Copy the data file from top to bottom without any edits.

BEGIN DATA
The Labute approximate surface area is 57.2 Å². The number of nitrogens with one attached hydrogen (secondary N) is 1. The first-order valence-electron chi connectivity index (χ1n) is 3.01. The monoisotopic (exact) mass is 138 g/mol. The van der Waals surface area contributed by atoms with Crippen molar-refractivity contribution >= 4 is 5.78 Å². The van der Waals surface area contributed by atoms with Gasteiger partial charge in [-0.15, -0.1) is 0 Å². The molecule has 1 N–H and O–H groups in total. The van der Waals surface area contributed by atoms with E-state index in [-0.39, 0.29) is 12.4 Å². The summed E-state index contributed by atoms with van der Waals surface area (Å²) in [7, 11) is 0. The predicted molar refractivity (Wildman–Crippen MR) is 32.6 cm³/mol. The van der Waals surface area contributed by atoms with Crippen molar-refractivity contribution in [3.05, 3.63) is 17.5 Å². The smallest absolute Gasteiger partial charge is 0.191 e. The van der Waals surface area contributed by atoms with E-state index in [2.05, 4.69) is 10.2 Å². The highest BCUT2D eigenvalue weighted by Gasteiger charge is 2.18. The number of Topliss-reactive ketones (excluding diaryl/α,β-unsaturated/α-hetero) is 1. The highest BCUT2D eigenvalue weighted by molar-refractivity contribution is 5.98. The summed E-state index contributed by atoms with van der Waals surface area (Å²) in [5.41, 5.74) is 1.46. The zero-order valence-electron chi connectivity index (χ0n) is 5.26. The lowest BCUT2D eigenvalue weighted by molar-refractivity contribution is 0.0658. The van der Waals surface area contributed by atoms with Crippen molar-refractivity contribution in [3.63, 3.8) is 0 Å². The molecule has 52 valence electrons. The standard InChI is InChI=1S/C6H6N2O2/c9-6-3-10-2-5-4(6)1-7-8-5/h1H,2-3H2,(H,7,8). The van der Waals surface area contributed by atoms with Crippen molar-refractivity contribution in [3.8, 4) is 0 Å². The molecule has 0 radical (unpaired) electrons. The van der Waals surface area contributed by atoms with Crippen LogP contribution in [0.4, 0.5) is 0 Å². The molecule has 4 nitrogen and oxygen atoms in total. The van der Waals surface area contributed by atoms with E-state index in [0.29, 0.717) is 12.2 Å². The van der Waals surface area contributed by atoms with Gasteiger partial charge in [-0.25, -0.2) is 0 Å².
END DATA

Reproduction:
The Labute approximate surface area is 57.2 Å². The number of nitrogens with one attached hydrogen (secondary N) is 1. The first-order valence-electron chi connectivity index (χ1n) is 3.01. The monoisotopic (exact) mass is 138 g/mol. The van der Waals surface area contributed by atoms with Crippen molar-refractivity contribution >= 4 is 5.78 Å². The van der Waals surface area contributed by atoms with Gasteiger partial charge in [-0.15, -0.1) is 0 Å². The molecule has 1 N–H and O–H groups in total. The van der Waals surface area contributed by atoms with E-state index in [-0.39, 0.29) is 12.4 Å². The summed E-state index contributed by atoms with van der Waals surface area (Å²) in [7, 11) is 0. The predicted molar refractivity (Wildman–Crippen MR) is 32.6 cm³/mol. The van der Waals surface area contributed by atoms with Crippen molar-refractivity contribution in [3.05, 3.63) is 17.5 Å². The smallest absolute Gasteiger partial charge is 0.191 e. The van der Waals surface area contributed by atoms with E-state index in [2.05, 4.69) is 10.2 Å². The highest BCUT2D eigenvalue weighted by Gasteiger charge is 2.18. The number of Topliss-reactive ketones (excluding diaryl/α,β-unsaturated/α-hetero) is 1. The highest BCUT2D eigenvalue weighted by molar-refractivity contribution is 5.98. The summed E-state index contributed by atoms with van der Waals surface area (Å²) in [5.41, 5.74) is 1.46. The zero-order valence-electron chi connectivity index (χ0n) is 5.26. The lowest BCUT2D eigenvalue weighted by molar-refractivity contribution is 0.0658. The van der Waals surface area contributed by atoms with Crippen molar-refractivity contribution in [3.63, 3.8) is 0 Å². The molecule has 52 valence electrons. The standard InChI is InChI=1S/C6H6N2O2/c9-6-3-10-2-5-4(6)1-7-8-5/h1H,2-3H2,(H,7,8). The van der Waals surface area contributed by atoms with Crippen molar-refractivity contribution in [3.8, 4) is 0 Å². The molecule has 0 radical (unpaired) electrons. The van der Waals surface area contributed by atoms with Crippen LogP contribution in [0.4, 0.5) is 0 Å². The molecule has 4 nitrogen and oxygen atoms in total. The van der Waals surface area contributed by atoms with E-state index in [0.29, 0.717) is 12.2 Å². The van der Waals surface area contributed by atoms with Gasteiger partial charge in [-0.25, -0.2) is 0 Å².